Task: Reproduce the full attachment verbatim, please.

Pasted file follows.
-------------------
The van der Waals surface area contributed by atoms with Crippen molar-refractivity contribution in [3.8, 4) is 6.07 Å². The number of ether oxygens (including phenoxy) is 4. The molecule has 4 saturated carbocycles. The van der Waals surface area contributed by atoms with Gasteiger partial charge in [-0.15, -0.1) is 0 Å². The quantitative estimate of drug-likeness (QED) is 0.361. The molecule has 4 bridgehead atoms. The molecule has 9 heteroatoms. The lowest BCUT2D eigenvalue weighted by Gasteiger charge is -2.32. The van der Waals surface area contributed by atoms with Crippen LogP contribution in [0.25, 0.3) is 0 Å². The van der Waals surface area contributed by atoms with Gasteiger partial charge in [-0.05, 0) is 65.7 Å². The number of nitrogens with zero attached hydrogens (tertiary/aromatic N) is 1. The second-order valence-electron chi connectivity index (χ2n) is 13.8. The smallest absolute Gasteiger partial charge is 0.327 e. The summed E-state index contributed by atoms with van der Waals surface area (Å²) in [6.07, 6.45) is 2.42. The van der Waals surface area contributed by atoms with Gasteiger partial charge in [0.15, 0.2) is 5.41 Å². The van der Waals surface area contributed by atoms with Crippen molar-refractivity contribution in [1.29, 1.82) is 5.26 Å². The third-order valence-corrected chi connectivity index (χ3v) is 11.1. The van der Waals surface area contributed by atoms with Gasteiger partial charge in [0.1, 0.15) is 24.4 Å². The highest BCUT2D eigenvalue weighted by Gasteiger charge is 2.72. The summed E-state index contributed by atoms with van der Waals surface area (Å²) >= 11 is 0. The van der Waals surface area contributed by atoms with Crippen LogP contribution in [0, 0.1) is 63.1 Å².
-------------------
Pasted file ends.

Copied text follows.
The van der Waals surface area contributed by atoms with Crippen molar-refractivity contribution in [3.8, 4) is 6.07 Å². The number of ether oxygens (including phenoxy) is 4. The molecule has 4 saturated carbocycles. The van der Waals surface area contributed by atoms with Gasteiger partial charge in [-0.15, -0.1) is 0 Å². The quantitative estimate of drug-likeness (QED) is 0.361. The molecule has 4 bridgehead atoms. The molecule has 9 heteroatoms. The lowest BCUT2D eigenvalue weighted by Gasteiger charge is -2.32. The van der Waals surface area contributed by atoms with Crippen LogP contribution in [0.25, 0.3) is 0 Å². The van der Waals surface area contributed by atoms with Gasteiger partial charge in [-0.05, 0) is 65.7 Å². The number of nitrogens with zero attached hydrogens (tertiary/aromatic N) is 1. The second-order valence-electron chi connectivity index (χ2n) is 13.8. The smallest absolute Gasteiger partial charge is 0.327 e. The summed E-state index contributed by atoms with van der Waals surface area (Å²) in [6.07, 6.45) is 2.42. The van der Waals surface area contributed by atoms with Gasteiger partial charge in [0.15, 0.2) is 5.41 Å². The van der Waals surface area contributed by atoms with Crippen molar-refractivity contribution in [1.29, 1.82) is 5.26 Å². The third-order valence-corrected chi connectivity index (χ3v) is 11.1. The van der Waals surface area contributed by atoms with Gasteiger partial charge in [0.1, 0.15) is 24.4 Å². The highest BCUT2D eigenvalue weighted by Gasteiger charge is 2.72. The summed E-state index contributed by atoms with van der Waals surface area (Å²) >= 11 is 0. The van der Waals surface area contributed by atoms with Crippen LogP contribution in [0, 0.1) is 63.1 Å².